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More Light

As we have pointed out before, photography is all about capturing the nuances of how light interacts with the scene in front of you. In an ideal world, you'd always have all the light you need, but this is not the case. Plus, there are some very interesting things you can do when you bring your own light to the party. Most digital cameras come with a built-in flash to cover basic illumination needs, but the light that they produce is less than subtle, and you're limited in what you can do with it. All in all, we're not wild about the built-in flashes that come with most cameras, and in most cases, we use them only as a last resort if we can't find a way to get the shot using existing light (Figure 5.14). If you're serious about using artificial light sources in your photography, then you'll soon be considering adding a little extra light to your camera bag.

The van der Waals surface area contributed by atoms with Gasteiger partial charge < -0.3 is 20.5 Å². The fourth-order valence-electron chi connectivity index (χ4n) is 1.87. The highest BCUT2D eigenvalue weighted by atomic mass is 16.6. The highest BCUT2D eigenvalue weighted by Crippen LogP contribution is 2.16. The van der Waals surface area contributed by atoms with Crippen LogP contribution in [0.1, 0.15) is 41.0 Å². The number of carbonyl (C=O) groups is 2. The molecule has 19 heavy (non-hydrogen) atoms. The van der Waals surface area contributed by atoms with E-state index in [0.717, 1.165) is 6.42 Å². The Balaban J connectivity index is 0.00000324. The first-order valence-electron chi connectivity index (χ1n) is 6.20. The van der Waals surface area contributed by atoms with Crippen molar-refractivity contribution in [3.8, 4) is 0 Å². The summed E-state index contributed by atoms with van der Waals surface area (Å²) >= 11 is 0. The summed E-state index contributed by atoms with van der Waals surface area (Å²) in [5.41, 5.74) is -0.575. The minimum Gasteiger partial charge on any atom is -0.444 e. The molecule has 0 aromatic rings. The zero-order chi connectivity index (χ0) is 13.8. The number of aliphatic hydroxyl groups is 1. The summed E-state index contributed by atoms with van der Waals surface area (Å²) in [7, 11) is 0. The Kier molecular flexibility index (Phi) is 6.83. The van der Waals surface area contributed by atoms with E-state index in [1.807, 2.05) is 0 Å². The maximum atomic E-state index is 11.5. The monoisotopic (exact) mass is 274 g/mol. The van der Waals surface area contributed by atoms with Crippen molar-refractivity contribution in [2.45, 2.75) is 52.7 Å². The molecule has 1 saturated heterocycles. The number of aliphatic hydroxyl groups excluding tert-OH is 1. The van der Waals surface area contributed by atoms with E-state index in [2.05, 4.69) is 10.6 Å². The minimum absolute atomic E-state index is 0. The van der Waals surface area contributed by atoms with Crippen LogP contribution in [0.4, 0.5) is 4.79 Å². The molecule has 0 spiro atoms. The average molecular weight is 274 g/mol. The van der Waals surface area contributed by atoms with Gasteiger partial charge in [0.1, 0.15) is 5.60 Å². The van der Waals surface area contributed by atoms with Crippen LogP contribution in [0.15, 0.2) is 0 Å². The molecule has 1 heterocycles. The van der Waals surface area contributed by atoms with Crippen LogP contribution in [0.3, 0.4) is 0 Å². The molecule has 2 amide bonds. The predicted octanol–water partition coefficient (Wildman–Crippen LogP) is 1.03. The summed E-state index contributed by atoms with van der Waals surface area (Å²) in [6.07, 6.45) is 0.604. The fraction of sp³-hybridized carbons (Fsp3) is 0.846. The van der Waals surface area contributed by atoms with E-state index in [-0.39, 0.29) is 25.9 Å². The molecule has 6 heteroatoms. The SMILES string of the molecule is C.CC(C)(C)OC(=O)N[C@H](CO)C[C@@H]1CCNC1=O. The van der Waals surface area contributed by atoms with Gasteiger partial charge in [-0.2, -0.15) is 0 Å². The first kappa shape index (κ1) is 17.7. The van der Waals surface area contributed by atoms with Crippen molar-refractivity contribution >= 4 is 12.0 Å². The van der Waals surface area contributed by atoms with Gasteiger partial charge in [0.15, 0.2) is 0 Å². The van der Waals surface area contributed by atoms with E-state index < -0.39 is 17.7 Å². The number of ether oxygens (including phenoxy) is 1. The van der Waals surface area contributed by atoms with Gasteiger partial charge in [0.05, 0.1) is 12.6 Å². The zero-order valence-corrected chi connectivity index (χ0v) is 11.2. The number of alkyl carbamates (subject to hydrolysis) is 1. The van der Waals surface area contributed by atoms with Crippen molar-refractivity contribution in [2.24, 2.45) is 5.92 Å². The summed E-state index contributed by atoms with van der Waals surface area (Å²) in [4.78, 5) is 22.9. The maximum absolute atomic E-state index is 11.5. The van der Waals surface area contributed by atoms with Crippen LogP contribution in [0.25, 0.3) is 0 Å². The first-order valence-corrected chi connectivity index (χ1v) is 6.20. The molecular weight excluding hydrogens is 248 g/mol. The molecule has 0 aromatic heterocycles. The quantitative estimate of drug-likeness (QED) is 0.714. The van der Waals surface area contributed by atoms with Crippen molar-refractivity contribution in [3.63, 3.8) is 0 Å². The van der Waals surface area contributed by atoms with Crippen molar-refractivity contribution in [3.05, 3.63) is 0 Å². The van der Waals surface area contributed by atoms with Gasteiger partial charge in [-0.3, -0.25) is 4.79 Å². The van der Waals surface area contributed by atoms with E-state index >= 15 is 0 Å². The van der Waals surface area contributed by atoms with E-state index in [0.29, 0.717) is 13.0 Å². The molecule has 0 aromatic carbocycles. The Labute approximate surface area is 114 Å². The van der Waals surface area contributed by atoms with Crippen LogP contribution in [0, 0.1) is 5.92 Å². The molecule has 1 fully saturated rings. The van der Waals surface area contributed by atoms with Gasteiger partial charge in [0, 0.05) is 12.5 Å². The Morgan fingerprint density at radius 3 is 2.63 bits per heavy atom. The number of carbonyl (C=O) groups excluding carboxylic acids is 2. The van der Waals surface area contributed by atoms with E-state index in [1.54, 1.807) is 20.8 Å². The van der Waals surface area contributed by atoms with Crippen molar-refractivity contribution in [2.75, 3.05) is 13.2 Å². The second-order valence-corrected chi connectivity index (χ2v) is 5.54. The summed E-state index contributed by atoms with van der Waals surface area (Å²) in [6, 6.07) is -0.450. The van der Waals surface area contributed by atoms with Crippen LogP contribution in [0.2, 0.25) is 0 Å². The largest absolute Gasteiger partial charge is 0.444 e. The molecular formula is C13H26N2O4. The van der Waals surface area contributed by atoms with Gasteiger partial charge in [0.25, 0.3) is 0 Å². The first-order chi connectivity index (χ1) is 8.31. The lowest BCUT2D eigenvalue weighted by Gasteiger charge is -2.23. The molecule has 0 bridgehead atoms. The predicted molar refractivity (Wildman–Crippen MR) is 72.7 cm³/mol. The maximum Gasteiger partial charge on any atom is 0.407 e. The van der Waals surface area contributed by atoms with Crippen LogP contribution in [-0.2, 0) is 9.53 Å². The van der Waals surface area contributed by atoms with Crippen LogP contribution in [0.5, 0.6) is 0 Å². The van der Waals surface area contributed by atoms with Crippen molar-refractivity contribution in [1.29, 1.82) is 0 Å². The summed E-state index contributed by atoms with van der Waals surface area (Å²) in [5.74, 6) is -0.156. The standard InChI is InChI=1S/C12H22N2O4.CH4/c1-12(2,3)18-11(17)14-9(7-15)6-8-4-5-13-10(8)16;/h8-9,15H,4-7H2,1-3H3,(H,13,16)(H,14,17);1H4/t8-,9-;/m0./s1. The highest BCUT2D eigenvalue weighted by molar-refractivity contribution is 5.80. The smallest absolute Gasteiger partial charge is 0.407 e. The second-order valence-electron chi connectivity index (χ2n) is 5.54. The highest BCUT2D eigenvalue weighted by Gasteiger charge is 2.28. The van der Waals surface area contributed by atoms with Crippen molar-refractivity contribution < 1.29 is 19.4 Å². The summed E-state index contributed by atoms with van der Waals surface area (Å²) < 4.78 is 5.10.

Figure 5.14. The built-in flash found on most digital cameras is convenient and at times necessary, but if there's any way to use natural light instead (top), we prefer that to the frontal, contour-flattening light from the on-camera flash (bottom).



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